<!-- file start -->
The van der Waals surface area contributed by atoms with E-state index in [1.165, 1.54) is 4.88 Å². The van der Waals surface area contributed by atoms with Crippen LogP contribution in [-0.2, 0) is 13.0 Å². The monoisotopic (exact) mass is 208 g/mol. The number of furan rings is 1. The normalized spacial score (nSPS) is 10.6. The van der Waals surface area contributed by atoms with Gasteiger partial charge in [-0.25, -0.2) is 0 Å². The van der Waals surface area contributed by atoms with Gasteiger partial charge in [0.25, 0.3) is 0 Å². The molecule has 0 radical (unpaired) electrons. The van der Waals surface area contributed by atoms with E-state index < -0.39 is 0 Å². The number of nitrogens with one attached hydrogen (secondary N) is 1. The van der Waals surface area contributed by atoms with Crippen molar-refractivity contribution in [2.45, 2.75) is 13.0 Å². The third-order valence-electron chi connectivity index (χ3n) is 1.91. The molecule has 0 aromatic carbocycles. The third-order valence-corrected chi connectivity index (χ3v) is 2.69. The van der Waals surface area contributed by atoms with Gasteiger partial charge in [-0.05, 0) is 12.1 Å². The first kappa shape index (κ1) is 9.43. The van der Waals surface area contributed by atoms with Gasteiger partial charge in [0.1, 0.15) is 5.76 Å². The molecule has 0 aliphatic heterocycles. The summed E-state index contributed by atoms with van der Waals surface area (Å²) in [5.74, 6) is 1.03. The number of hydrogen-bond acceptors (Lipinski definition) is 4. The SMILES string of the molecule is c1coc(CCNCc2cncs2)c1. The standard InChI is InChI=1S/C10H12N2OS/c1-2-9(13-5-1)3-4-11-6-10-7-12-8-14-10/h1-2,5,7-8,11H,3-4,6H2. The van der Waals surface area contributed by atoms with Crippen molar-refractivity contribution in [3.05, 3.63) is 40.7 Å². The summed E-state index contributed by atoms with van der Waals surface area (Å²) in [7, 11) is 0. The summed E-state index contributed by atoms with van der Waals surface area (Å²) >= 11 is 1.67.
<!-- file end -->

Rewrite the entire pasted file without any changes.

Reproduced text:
The van der Waals surface area contributed by atoms with E-state index in [1.165, 1.54) is 4.88 Å². The van der Waals surface area contributed by atoms with Crippen LogP contribution in [-0.2, 0) is 13.0 Å². The monoisotopic (exact) mass is 208 g/mol. The number of furan rings is 1. The normalized spacial score (nSPS) is 10.6. The van der Waals surface area contributed by atoms with Gasteiger partial charge in [-0.25, -0.2) is 0 Å². The van der Waals surface area contributed by atoms with Gasteiger partial charge in [0.25, 0.3) is 0 Å². The molecule has 0 radical (unpaired) electrons. The van der Waals surface area contributed by atoms with E-state index < -0.39 is 0 Å². The number of nitrogens with one attached hydrogen (secondary N) is 1. The van der Waals surface area contributed by atoms with Crippen molar-refractivity contribution in [2.45, 2.75) is 13.0 Å². The third-order valence-electron chi connectivity index (χ3n) is 1.91. The molecule has 0 aromatic carbocycles. The third-order valence-corrected chi connectivity index (χ3v) is 2.69. The van der Waals surface area contributed by atoms with Gasteiger partial charge in [-0.05, 0) is 12.1 Å². The first kappa shape index (κ1) is 9.43. The van der Waals surface area contributed by atoms with Gasteiger partial charge in [0.1, 0.15) is 5.76 Å². The molecule has 0 aliphatic heterocycles. The summed E-state index contributed by atoms with van der Waals surface area (Å²) in [5.74, 6) is 1.03. The number of hydrogen-bond acceptors (Lipinski definition) is 4. The SMILES string of the molecule is c1coc(CCNCc2cncs2)c1. The standard InChI is InChI=1S/C10H12N2OS/c1-2-9(13-5-1)3-4-11-6-10-7-12-8-14-10/h1-2,5,7-8,11H,3-4,6H2. The van der Waals surface area contributed by atoms with Crippen molar-refractivity contribution in [3.05, 3.63) is 40.7 Å². The summed E-state index contributed by atoms with van der Waals surface area (Å²) in [7, 11) is 0. The summed E-state index contributed by atoms with van der Waals surface area (Å²) >= 11 is 1.67.